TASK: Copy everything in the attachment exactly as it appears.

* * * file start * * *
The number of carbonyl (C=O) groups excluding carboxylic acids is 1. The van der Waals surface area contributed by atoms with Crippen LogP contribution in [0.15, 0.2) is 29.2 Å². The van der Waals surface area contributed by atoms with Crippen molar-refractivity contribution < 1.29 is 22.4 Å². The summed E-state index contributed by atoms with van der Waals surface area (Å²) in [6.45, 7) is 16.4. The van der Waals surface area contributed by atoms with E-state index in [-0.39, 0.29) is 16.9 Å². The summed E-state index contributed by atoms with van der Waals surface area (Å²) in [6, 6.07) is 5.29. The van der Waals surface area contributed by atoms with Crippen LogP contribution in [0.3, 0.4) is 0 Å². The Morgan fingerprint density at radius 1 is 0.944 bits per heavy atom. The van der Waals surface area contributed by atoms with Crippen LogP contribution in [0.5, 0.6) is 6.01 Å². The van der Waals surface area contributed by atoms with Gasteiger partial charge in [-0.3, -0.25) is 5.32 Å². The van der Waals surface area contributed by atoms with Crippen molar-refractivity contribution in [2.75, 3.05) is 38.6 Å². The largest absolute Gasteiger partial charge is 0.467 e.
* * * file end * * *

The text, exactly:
The number of carbonyl (C=O) groups excluding carboxylic acids is 1. The van der Waals surface area contributed by atoms with Crippen LogP contribution in [0.15, 0.2) is 29.2 Å². The van der Waals surface area contributed by atoms with Crippen molar-refractivity contribution < 1.29 is 22.4 Å². The summed E-state index contributed by atoms with van der Waals surface area (Å²) in [6.45, 7) is 16.4. The van der Waals surface area contributed by atoms with E-state index in [-0.39, 0.29) is 16.9 Å². The summed E-state index contributed by atoms with van der Waals surface area (Å²) in [6, 6.07) is 5.29. The van der Waals surface area contributed by atoms with Crippen LogP contribution in [0.3, 0.4) is 0 Å². The Morgan fingerprint density at radius 1 is 0.944 bits per heavy atom. The van der Waals surface area contributed by atoms with Crippen LogP contribution in [0.5, 0.6) is 6.01 Å². The van der Waals surface area contributed by atoms with Gasteiger partial charge in [-0.3, -0.25) is 5.32 Å². The van der Waals surface area contributed by atoms with Crippen molar-refractivity contribution in [2.75, 3.05) is 38.6 Å². The largest absolute Gasteiger partial charge is 0.467 e.